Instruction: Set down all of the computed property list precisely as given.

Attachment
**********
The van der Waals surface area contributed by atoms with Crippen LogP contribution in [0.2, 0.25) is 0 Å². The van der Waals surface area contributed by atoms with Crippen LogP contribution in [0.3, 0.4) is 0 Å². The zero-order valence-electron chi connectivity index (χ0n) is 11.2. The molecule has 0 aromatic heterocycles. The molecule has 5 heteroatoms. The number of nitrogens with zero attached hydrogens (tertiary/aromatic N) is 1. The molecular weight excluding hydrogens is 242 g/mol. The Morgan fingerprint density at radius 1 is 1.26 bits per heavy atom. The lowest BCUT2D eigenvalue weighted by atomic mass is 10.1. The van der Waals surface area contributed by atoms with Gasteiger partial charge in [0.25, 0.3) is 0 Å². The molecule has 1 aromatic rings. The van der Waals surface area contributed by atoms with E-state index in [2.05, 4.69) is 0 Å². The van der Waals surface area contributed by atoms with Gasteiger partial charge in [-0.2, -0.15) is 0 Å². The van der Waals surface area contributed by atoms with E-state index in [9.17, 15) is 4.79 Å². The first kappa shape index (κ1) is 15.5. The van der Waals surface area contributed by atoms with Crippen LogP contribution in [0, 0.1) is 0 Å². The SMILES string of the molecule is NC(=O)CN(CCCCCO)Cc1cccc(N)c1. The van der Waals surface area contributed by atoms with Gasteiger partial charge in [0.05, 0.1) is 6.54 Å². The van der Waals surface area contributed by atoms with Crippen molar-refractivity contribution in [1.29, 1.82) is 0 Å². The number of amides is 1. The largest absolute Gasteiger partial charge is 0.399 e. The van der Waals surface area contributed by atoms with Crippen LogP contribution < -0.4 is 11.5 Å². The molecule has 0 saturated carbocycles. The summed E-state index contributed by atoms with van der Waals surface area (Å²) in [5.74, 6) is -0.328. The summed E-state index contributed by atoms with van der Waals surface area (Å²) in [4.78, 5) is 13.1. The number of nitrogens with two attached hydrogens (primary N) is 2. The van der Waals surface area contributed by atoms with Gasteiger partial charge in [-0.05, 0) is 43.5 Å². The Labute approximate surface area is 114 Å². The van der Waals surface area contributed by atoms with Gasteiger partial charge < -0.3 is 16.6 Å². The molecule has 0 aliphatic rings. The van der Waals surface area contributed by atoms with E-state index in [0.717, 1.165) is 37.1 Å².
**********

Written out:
The van der Waals surface area contributed by atoms with Crippen LogP contribution in [0.2, 0.25) is 0 Å². The van der Waals surface area contributed by atoms with Crippen LogP contribution in [0.3, 0.4) is 0 Å². The zero-order valence-electron chi connectivity index (χ0n) is 11.2. The molecule has 0 aromatic heterocycles. The molecule has 5 heteroatoms. The number of nitrogens with zero attached hydrogens (tertiary/aromatic N) is 1. The molecular weight excluding hydrogens is 242 g/mol. The Morgan fingerprint density at radius 1 is 1.26 bits per heavy atom. The lowest BCUT2D eigenvalue weighted by atomic mass is 10.1. The van der Waals surface area contributed by atoms with Gasteiger partial charge in [0.25, 0.3) is 0 Å². The molecule has 1 aromatic rings. The van der Waals surface area contributed by atoms with E-state index in [2.05, 4.69) is 0 Å². The van der Waals surface area contributed by atoms with Gasteiger partial charge in [-0.2, -0.15) is 0 Å². The van der Waals surface area contributed by atoms with E-state index in [9.17, 15) is 4.79 Å². The first kappa shape index (κ1) is 15.5. The van der Waals surface area contributed by atoms with Crippen LogP contribution in [0, 0.1) is 0 Å². The SMILES string of the molecule is NC(=O)CN(CCCCCO)Cc1cccc(N)c1. The van der Waals surface area contributed by atoms with Gasteiger partial charge in [0.05, 0.1) is 6.54 Å². The van der Waals surface area contributed by atoms with Crippen molar-refractivity contribution in [1.29, 1.82) is 0 Å². The number of amides is 1. The largest absolute Gasteiger partial charge is 0.399 e. The van der Waals surface area contributed by atoms with Crippen LogP contribution < -0.4 is 11.5 Å². The molecule has 0 saturated carbocycles. The summed E-state index contributed by atoms with van der Waals surface area (Å²) in [5.74, 6) is -0.328. The summed E-state index contributed by atoms with van der Waals surface area (Å²) in [4.78, 5) is 13.1. The number of nitrogens with two attached hydrogens (primary N) is 2. The van der Waals surface area contributed by atoms with Gasteiger partial charge in [-0.05, 0) is 43.5 Å². The Labute approximate surface area is 114 Å². The van der Waals surface area contributed by atoms with Gasteiger partial charge < -0.3 is 16.6 Å². The molecule has 0 aliphatic rings. The van der Waals surface area contributed by atoms with E-state index in [0.717, 1.165) is 37.1 Å².